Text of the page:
The Alhambra: From Ruin to Restoration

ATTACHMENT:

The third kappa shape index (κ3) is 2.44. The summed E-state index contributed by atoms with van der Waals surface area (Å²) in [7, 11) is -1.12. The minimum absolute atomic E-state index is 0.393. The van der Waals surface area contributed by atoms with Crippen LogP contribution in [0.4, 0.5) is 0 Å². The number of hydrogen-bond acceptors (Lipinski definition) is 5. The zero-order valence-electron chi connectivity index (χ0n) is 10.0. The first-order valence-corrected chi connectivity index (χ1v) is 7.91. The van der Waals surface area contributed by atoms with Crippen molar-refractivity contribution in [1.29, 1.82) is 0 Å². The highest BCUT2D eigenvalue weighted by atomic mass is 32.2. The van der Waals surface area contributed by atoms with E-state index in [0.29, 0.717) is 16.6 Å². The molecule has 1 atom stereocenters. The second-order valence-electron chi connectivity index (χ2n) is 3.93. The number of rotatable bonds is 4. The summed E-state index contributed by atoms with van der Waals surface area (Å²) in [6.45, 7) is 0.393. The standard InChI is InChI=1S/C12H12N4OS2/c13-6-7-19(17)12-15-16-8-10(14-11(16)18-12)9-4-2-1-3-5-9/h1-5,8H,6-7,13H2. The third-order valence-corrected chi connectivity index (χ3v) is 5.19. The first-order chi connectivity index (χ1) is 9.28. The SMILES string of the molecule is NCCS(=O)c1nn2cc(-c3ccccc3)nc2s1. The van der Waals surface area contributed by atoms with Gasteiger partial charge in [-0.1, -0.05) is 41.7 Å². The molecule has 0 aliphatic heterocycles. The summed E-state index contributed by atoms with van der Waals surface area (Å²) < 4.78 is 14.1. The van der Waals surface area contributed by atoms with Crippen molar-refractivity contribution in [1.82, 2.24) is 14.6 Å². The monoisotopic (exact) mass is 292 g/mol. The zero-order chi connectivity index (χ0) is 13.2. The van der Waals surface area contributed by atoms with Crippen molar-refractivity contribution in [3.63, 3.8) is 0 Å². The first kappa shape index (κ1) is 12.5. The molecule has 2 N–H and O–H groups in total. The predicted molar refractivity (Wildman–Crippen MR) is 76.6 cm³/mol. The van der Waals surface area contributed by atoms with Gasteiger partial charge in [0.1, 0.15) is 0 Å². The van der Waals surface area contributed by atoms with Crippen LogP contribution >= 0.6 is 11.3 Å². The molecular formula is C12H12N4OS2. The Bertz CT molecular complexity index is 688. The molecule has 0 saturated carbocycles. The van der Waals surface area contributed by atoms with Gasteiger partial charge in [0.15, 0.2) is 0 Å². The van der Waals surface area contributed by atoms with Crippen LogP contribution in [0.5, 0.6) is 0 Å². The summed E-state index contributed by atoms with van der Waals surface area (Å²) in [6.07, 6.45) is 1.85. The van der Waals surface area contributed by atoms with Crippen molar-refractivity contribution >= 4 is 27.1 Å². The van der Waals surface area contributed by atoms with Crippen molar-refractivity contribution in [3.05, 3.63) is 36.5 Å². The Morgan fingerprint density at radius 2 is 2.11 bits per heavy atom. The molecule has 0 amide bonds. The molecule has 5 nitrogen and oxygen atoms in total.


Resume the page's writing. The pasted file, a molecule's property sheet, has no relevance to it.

Built of perishable materials, the Alhambra was never intended to last but to be forever replenished and replaced by succeeding generations. By the early 17th century, ruin and decay had set in, and the Alhambra was abandoned by all but tramps and stray dogs. Napoléon's troops commandeered it in 1812, but their attempts to destroy it were, happily, foiled. In 1814, the Alhambra's fortunes rose with the arrival of the Duke of Wellington, who came here to escape the pressures of the Peninsular War. Soon afterward, in 1829, Washington Irving arrived to live on the premises and helped revive interest in the crumbling palace, in part through his 1832 book Tales of the Alhambra. In 1862, Granada finally launched a complete restoration program that has been carried on ever since.

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